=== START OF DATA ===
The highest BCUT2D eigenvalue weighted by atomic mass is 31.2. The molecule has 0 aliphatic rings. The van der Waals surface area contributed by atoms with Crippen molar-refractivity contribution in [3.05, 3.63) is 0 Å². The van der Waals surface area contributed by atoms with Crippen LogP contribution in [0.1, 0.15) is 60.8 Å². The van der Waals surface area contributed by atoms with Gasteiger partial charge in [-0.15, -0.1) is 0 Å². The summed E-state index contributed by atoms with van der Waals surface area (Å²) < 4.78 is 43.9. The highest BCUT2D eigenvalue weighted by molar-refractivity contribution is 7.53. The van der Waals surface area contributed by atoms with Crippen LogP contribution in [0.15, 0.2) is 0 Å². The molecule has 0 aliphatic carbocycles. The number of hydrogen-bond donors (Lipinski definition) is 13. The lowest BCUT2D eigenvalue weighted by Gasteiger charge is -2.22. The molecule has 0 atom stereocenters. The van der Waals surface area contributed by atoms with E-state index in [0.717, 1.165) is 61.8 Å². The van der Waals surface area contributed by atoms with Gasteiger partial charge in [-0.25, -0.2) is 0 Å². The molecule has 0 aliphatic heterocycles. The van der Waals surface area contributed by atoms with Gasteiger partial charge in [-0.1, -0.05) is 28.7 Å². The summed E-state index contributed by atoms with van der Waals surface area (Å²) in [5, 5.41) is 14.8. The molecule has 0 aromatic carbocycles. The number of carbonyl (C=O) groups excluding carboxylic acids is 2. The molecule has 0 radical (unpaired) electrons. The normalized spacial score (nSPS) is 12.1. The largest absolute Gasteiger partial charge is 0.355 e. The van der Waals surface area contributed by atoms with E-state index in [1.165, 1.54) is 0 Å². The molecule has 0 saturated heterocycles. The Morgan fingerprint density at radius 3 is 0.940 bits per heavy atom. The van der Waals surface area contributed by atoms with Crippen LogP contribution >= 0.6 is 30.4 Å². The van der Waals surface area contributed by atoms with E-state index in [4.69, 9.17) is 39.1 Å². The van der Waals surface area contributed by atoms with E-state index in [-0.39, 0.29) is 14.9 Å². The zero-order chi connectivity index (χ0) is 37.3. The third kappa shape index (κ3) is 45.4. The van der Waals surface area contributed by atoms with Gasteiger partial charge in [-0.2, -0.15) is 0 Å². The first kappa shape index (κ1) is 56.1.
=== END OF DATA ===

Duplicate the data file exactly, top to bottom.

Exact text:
The highest BCUT2D eigenvalue weighted by atomic mass is 31.2. The molecule has 0 aliphatic rings. The van der Waals surface area contributed by atoms with Crippen molar-refractivity contribution in [3.05, 3.63) is 0 Å². The van der Waals surface area contributed by atoms with Crippen LogP contribution in [0.1, 0.15) is 60.8 Å². The van der Waals surface area contributed by atoms with Gasteiger partial charge in [-0.15, -0.1) is 0 Å². The summed E-state index contributed by atoms with van der Waals surface area (Å²) < 4.78 is 43.9. The highest BCUT2D eigenvalue weighted by molar-refractivity contribution is 7.53. The van der Waals surface area contributed by atoms with Crippen LogP contribution in [0.15, 0.2) is 0 Å². The molecule has 0 aliphatic carbocycles. The number of hydrogen-bond donors (Lipinski definition) is 13. The lowest BCUT2D eigenvalue weighted by Gasteiger charge is -2.22. The molecule has 0 atom stereocenters. The van der Waals surface area contributed by atoms with E-state index in [0.717, 1.165) is 61.8 Å². The van der Waals surface area contributed by atoms with Gasteiger partial charge in [-0.25, -0.2) is 0 Å². The molecule has 0 aliphatic heterocycles. The van der Waals surface area contributed by atoms with Gasteiger partial charge in [-0.1, -0.05) is 28.7 Å². The summed E-state index contributed by atoms with van der Waals surface area (Å²) in [5, 5.41) is 14.8. The molecule has 0 aromatic carbocycles. The number of carbonyl (C=O) groups excluding carboxylic acids is 2. The molecule has 0 radical (unpaired) electrons. The normalized spacial score (nSPS) is 12.1. The largest absolute Gasteiger partial charge is 0.355 e. The van der Waals surface area contributed by atoms with E-state index in [1.165, 1.54) is 0 Å². The molecule has 0 saturated heterocycles. The Morgan fingerprint density at radius 3 is 0.940 bits per heavy atom. The van der Waals surface area contributed by atoms with Crippen LogP contribution >= 0.6 is 30.4 Å². The van der Waals surface area contributed by atoms with E-state index in [4.69, 9.17) is 39.1 Å². The van der Waals surface area contributed by atoms with E-state index in [-0.39, 0.29) is 14.9 Å². The zero-order chi connectivity index (χ0) is 37.3. The third kappa shape index (κ3) is 45.4. The van der Waals surface area contributed by atoms with Gasteiger partial charge in [-0.2, -0.15) is 0 Å². The first kappa shape index (κ1) is 56.1.